Cut steel jewelry played an important role as secondary jewelry because it was considerbly cheaper than gemstones, especially diamonds. Like diamonds, it reflected flickering candlelight in every facet. Its popularity was evident in the late 1700s. Tiny studs of steel were cut with many facets as possible and riveted to a plate of steel or other inexpensive metals. Note the reverse of each item to see the rivets.
If you look at necklaces and bracelets as well as earrings such as this pair, we can appreciate all the time and detail that was devoted to the manufacture of this jewelry. The demand for cut steel jewelry grew in both England and France. Cheap labor was available and the fashion drove the manufacture of an unknown quantity of these gems. As time went on, the quality diminished and demand fell as well.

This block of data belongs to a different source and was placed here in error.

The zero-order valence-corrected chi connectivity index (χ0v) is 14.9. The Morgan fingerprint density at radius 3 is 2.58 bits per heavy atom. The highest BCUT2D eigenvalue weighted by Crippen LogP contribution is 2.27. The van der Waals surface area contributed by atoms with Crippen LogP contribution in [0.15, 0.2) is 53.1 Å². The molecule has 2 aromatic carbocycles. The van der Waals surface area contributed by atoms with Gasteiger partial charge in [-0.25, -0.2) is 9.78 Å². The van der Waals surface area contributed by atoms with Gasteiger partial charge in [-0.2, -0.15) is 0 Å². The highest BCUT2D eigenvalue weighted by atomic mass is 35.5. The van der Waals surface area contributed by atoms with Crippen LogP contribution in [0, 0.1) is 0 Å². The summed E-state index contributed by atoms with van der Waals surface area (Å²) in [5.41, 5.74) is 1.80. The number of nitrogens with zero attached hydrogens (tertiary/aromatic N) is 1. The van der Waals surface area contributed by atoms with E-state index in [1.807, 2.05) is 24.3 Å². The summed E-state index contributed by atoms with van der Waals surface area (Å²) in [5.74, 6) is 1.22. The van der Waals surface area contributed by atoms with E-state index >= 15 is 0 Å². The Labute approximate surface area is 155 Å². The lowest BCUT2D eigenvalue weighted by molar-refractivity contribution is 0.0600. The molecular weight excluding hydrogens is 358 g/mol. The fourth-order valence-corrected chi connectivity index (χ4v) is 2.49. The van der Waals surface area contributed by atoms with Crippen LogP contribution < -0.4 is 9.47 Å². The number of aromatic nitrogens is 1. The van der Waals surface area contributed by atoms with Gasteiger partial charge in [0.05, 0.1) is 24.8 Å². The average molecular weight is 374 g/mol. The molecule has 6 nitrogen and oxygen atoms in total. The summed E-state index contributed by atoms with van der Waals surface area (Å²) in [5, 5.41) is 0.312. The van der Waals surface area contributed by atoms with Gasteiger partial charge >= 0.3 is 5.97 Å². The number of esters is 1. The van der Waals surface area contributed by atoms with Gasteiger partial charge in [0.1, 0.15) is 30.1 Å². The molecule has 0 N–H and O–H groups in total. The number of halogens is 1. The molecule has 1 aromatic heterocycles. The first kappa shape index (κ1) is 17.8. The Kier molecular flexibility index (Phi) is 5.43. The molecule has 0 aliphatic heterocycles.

We are always on the lookout for quality pieces that are easy to wear and are totally with signs of rust. Pieces with rust are not easy to clean and are far less valuable. We will show other examples of the finest quality.
The earrings are unusual and illustrate a variety of cuts and sizes of the studs which created a more brilliant effect. The upper round portion of the earrings measures one inch in diameter. Overall they measure 2 1/2 inches in length. The wires and dangles are original. They weigh 17.8 grams. There is a renewed demand for the best pieces. This renewed demand has driven up the prices as well.
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